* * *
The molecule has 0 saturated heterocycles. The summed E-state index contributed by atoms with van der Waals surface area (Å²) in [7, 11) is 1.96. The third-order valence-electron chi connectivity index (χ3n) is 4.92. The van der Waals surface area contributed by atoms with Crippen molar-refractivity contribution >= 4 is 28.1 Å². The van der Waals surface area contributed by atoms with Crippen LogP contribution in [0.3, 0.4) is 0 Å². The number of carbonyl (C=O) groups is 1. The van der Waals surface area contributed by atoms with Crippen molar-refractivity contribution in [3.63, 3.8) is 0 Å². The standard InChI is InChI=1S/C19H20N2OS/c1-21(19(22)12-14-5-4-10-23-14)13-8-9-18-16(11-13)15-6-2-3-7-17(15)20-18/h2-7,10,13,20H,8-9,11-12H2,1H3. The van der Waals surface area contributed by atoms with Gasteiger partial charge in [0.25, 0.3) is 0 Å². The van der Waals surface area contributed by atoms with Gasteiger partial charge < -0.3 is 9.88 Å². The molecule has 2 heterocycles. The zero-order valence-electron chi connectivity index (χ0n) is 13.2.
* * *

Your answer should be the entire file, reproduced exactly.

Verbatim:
The molecule has 0 saturated heterocycles. The summed E-state index contributed by atoms with van der Waals surface area (Å²) in [7, 11) is 1.96. The third-order valence-electron chi connectivity index (χ3n) is 4.92. The van der Waals surface area contributed by atoms with Crippen molar-refractivity contribution >= 4 is 28.1 Å². The van der Waals surface area contributed by atoms with Crippen LogP contribution in [0.3, 0.4) is 0 Å². The number of carbonyl (C=O) groups is 1. The van der Waals surface area contributed by atoms with Crippen molar-refractivity contribution in [3.63, 3.8) is 0 Å². The standard InChI is InChI=1S/C19H20N2OS/c1-21(19(22)12-14-5-4-10-23-14)13-8-9-18-16(11-13)15-6-2-3-7-17(15)20-18/h2-7,10,13,20H,8-9,11-12H2,1H3. The van der Waals surface area contributed by atoms with Gasteiger partial charge in [0.25, 0.3) is 0 Å². The van der Waals surface area contributed by atoms with Gasteiger partial charge < -0.3 is 9.88 Å². The molecule has 2 heterocycles. The zero-order valence-electron chi connectivity index (χ0n) is 13.2.